Jonathan Frutkin is the author of Equity Crowdfunding: Transforming Customers into Loyal Owners, which is available on Amazon.com.
He is the CEO of Cricca Funding, an advisory service for companies that are looking to take advantage of crowdfunding.
He is also the founder of The Frutkin Law Firm, PLC, a 10-attorney firm located in Scottsdale, Arizona. Prior to his current activities, he was the owner of a chain of ice cream stores in Las Vegas, did real estate development in Washington, D.C., and was the founder of one of the 50 fastest growing technology firms in the mid-Atlantic region.
Q: How did you get into crowdfunding and what was it that attracted you to this industry?
I got involved in crowdfunding shortly after the passage of The JOBS Act in 2012. Like many observers, I thought that it was interesting that there was going to be a new avenue for entrepreneurs and dreamers to raise money for their businesses.
It wasn’t until early 2013 that I recognized that the real power in crowdfunding was the ability to transform a company’s relationship with others. Instead of having customers, you now have a bunch of owners that are committed to the company’s success.
Q: What’s the most common question people ask you about your job and how do you respond?
They will ask one of two questions. 1) What is crowdfunding? Or 2) Is it like Kickstarter? Once the questions begin to get more sophisticated, that will mean that we’re on our way. Until then, I just keep patiently explaining!
Q: Did you have a mentor or is there someone who inspires you as a leader? How did/do they impact on your career and life?
I’m not really one to consider any individual leader as inspirational. But I do think that there are visionary people out there who have completely changed life as we know it. I don’t doubt that Gates, Jobs, Zuckerberg and Musk will be considered as important as people like Franklin or Graham Bell.
Q: What is the biggest challenge facing crowdfunding as an industry today and what solutions would you suggest?
The primary problem facing the crowdfunding space is the lack of standards in place to begin equity crowdfunding in the United States. The donation based crowdfunding space is dwarfed by the opportunity presenting in the equity space. Only allowing accredited investors the chance to participate is extremely small solace for us that believe in the marketing potential of crowdfunding.
Q: What advice would you give someone trying to get into crowdfunding right now?
The time to get involved in crowdfunding is now. The opportunities are endless for people with ambition and stamina.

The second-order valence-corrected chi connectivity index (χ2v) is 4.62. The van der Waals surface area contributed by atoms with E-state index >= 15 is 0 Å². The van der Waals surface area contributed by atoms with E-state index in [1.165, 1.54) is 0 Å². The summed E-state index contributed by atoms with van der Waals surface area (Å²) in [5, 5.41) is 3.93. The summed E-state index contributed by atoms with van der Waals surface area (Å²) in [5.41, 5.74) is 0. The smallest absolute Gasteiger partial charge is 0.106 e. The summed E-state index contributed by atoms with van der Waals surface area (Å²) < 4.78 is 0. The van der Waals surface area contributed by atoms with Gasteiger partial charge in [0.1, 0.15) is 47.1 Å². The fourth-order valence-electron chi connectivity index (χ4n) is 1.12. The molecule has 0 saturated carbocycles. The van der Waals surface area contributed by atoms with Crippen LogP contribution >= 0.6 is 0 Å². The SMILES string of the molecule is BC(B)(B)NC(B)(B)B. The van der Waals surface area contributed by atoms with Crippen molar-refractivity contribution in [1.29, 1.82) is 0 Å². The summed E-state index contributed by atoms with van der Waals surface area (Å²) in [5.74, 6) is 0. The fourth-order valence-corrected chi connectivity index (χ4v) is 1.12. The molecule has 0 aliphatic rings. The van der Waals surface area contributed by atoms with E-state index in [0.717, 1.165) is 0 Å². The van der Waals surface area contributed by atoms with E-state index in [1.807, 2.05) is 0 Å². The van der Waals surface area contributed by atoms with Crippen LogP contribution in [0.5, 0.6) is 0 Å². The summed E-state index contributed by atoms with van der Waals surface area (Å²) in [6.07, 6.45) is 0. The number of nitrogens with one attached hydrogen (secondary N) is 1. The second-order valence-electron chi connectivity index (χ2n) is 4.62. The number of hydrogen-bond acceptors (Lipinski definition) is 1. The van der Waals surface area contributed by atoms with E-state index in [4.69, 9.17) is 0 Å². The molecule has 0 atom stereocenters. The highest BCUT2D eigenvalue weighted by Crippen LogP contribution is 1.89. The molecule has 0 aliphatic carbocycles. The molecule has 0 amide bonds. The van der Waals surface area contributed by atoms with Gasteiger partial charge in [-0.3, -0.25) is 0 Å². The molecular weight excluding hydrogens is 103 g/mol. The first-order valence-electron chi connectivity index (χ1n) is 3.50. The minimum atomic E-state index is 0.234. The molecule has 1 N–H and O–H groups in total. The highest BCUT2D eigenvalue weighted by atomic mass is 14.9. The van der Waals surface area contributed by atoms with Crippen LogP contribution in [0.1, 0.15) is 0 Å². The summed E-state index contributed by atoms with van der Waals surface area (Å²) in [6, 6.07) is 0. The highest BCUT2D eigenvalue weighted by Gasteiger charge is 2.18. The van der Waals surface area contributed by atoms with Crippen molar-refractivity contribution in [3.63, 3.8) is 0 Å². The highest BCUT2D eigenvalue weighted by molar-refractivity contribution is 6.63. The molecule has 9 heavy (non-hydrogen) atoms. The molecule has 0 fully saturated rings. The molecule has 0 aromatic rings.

Q: What resources and events (blogs, books, conferences, podcasts, videos, etc) would you recommend to someone looking to become a crowdfunding expert and why?
To learn about crowdfunding, you really need to first figure out what “crowdfunding” means to you. It is obviously self-serving as author of Equity Crowdfunding to recommend that Amazon.com is your first stop. After that, you should consider great news sites like crowdfundbeat.com, where I serve on the Board of Advisors.
Q: What are you doing to make sure you continue to grow and develop as an industry leader?
Despite the fact that there are an excessive number of industry conferences and meetings, I do my best to speak whenever my schedule allows. The amazing thing about attending these conferences is the wide knowledge base that is out there.
You really get the benefit of hearing and learning the latest thoughts about where the industry is going. I also try to spend at least a little time writing on the criccafunding.com blog. It is helpful for me to try to capture my thoughts in writing.
Q: Can you tell us a little bit about how social networking and Web 2.0 have affected your organization or you personally?
I think that social networking is an important bridge to the future of collaboration and communication. If you consider the way that people interacted before the Internet, it was slow and cumbersome.
Now, there is a much more rapid ability to disseminate information, which makes people feel more connected. I think that it is inevitable that more and more financial transparency will result from this acceleration of communication. For us, we obviously like to use social media to create and cement relationships that we have with potential opportunities.
Q: What do you think the crowdfunding space will look like five years from now?
think that five years from now the P2P lending market will reach its peak. The real estate opportunities on-line will continue to grow. I anticipate that the United States will continue to lag because of paralyzing fears relating to fraud (despite the massive evidence that fraud does not occur very often in crowdfunding).
Q: What ultimate goal are you working towards?
My personal goal is to continue to work toward the integration of marketing strategies and finance. I believe that it is insane that companies are busy raising massive amounts of money, only to spend that money on dubious strategies to increase market share. An investor is more likely to be a better consumer, because there is built-in brand loyalty.
Those investors become super-customers, and more importantly, evangelicals promoting the business to their social network. The problem is that most finance professionals don’t understand marketing, and most marketing professionals are intimidated by finance. Crowdfunding will change the job description for both.
Read More and source